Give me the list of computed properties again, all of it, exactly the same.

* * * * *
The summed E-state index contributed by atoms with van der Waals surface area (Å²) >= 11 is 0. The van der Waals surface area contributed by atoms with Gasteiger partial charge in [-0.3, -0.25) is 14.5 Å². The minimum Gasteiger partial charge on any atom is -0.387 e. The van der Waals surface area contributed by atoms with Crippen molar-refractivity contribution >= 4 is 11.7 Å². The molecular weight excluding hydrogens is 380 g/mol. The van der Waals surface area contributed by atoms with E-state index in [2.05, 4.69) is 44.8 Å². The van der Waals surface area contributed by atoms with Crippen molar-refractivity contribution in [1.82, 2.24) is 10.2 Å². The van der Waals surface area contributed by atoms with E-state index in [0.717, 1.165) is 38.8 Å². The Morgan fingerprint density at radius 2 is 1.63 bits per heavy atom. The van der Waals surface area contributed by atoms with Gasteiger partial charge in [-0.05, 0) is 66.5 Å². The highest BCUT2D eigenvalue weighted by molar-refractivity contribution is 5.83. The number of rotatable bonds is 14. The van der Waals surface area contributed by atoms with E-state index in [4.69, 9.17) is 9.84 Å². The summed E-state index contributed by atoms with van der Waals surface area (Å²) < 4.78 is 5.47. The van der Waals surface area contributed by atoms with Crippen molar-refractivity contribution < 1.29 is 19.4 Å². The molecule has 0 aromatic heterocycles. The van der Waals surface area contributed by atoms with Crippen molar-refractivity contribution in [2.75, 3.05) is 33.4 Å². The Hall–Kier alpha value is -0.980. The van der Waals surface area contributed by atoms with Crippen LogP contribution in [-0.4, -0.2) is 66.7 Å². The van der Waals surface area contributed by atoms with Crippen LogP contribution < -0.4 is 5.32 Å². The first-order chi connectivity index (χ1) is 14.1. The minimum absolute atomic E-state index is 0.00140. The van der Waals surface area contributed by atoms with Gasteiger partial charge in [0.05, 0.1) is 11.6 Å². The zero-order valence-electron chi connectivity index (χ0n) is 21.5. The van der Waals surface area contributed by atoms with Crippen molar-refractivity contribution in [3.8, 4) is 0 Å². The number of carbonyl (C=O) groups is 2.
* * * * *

The summed E-state index contributed by atoms with van der Waals surface area (Å²) >= 11 is 0. The van der Waals surface area contributed by atoms with Gasteiger partial charge in [-0.3, -0.25) is 14.5 Å². The minimum Gasteiger partial charge on any atom is -0.387 e. The van der Waals surface area contributed by atoms with Crippen molar-refractivity contribution >= 4 is 11.7 Å². The molecular weight excluding hydrogens is 380 g/mol. The van der Waals surface area contributed by atoms with E-state index in [2.05, 4.69) is 44.8 Å². The van der Waals surface area contributed by atoms with Crippen molar-refractivity contribution in [1.82, 2.24) is 10.2 Å². The van der Waals surface area contributed by atoms with E-state index in [0.717, 1.165) is 38.8 Å². The Morgan fingerprint density at radius 2 is 1.63 bits per heavy atom. The van der Waals surface area contributed by atoms with Gasteiger partial charge in [-0.05, 0) is 66.5 Å². The highest BCUT2D eigenvalue weighted by molar-refractivity contribution is 5.83. The number of rotatable bonds is 14. The van der Waals surface area contributed by atoms with E-state index in [4.69, 9.17) is 9.84 Å². The summed E-state index contributed by atoms with van der Waals surface area (Å²) < 4.78 is 5.47. The van der Waals surface area contributed by atoms with Crippen molar-refractivity contribution < 1.29 is 19.4 Å². The molecule has 0 aromatic heterocycles. The van der Waals surface area contributed by atoms with Crippen molar-refractivity contribution in [2.75, 3.05) is 33.4 Å². The Hall–Kier alpha value is -0.980. The van der Waals surface area contributed by atoms with Crippen LogP contribution in [-0.4, -0.2) is 66.7 Å². The van der Waals surface area contributed by atoms with Crippen LogP contribution < -0.4 is 5.32 Å². The first-order chi connectivity index (χ1) is 14.1. The minimum absolute atomic E-state index is 0.00140. The van der Waals surface area contributed by atoms with Gasteiger partial charge in [0.05, 0.1) is 11.6 Å². The zero-order valence-electron chi connectivity index (χ0n) is 21.5. The van der Waals surface area contributed by atoms with Crippen molar-refractivity contribution in [3.8, 4) is 0 Å². The number of carbonyl (C=O) groups is 2.